Norm’s Plant Protection Advice for Freezing Temperatures in Southern Nevada

With the threat of cold this coming weekend, some plants could be damaged…you may want to protect them.  This can be achieved in several different ways.  

  • Pile wood chip mulch over a plant.  This can be held in place by a nursery planting container that has had the bottom cut off, thus creating a tube.  Other materials can be used in place of wood chips.
  • Use a thermal blanket or sheet to cover plants.  These can be purchased relatively cheaply at nurseries and hardware stores.  Pin to the ground using large rocks, or better yet, use landscape fabric pins.
  • Use old-style incandescent-bulb Christmas lights.  This is especially useful on trees.  They radiate some heat, usually enough to make a significant difference in reducing damage and increasing survivability.

Both the wood chips and thermal blankets work by keeping “heat” from the ground on the plants…our soils never freeze, so keeping that warmer air around the plant can make a huge difference.  This is one of the benefits of leaving leaf “litter” (think of it as “leaf mulch”) at the base of plants like Lantana or Aloe.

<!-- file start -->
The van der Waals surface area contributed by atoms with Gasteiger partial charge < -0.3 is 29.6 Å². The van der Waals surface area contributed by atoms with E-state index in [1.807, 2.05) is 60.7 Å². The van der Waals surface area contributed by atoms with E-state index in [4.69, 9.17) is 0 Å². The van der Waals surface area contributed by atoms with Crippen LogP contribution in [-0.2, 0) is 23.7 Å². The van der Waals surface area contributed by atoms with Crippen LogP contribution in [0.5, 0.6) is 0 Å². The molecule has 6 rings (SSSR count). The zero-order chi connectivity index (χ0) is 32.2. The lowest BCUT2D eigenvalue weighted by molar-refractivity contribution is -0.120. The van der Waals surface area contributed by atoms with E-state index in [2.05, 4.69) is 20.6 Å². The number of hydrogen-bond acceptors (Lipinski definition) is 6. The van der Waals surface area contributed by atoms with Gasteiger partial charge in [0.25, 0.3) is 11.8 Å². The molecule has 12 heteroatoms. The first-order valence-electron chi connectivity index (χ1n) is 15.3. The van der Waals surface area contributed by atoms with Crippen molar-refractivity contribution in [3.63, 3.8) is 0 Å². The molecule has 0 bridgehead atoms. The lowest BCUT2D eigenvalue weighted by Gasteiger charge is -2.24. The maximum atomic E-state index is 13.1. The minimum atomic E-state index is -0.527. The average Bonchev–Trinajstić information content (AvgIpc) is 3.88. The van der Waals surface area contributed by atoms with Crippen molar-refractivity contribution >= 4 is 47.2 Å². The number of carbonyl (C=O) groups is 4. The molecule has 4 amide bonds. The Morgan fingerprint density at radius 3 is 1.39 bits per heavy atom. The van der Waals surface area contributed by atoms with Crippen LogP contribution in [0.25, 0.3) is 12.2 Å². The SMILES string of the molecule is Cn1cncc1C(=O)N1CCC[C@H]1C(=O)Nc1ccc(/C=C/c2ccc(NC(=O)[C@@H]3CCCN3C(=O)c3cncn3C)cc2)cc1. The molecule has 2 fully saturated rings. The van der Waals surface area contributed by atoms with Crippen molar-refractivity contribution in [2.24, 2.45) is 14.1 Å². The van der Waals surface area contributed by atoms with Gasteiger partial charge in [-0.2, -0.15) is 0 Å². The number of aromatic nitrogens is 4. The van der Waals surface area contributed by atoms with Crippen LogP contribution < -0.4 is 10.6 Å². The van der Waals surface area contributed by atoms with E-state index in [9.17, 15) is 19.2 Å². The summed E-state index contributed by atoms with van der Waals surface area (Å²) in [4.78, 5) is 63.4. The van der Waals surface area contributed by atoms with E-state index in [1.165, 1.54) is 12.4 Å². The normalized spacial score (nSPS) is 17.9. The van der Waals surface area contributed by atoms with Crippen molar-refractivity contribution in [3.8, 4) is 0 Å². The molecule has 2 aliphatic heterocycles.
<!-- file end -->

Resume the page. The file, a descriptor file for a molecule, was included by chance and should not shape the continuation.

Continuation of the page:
Cold spells where temps drop below freezing are part of our normal weather patterns.  It is when temps drop down to the mid-20’s or below that I start to worry.  The longer it stays cold, and the less the day warms up following each cold night can make a big difference.  Temps are projected to drop into the mid-20’s and rise only into the low-40’s for 3 or 4 days, so damage could occur.

Among the plants you might want to protect are:

  • Aloes
  • San Pedro cactus
  • Saguaro
  • Smaller (<10″ diam) Golden Barrel cactus
  • Rusellia equisitiformis (Coral Fountain)
  • Ruellia sp.
  • Some citrus (Myer’s Lemon should be fine)
  • Cold sensitive species of Agave
  • Many small species of succulents
  • Mother-in-law’s tongue (Sansevaria sp.)
  • Young (less than 1-2″ trunk diameter) cold sensitive trees such as:
  • Skyflower (Duranta erecta)
  • Acacia sp.
  • Texas Olive (Cordia boissieri)

Generally speaking, the central and east parts of the valley stay a little warmer, while the north, west and south perimeters get colder.  Also, plants protected by enclosure in a courtyard or up next to a building receive some protection from cold winds.

Joshua Tree (Yucca brevifolia)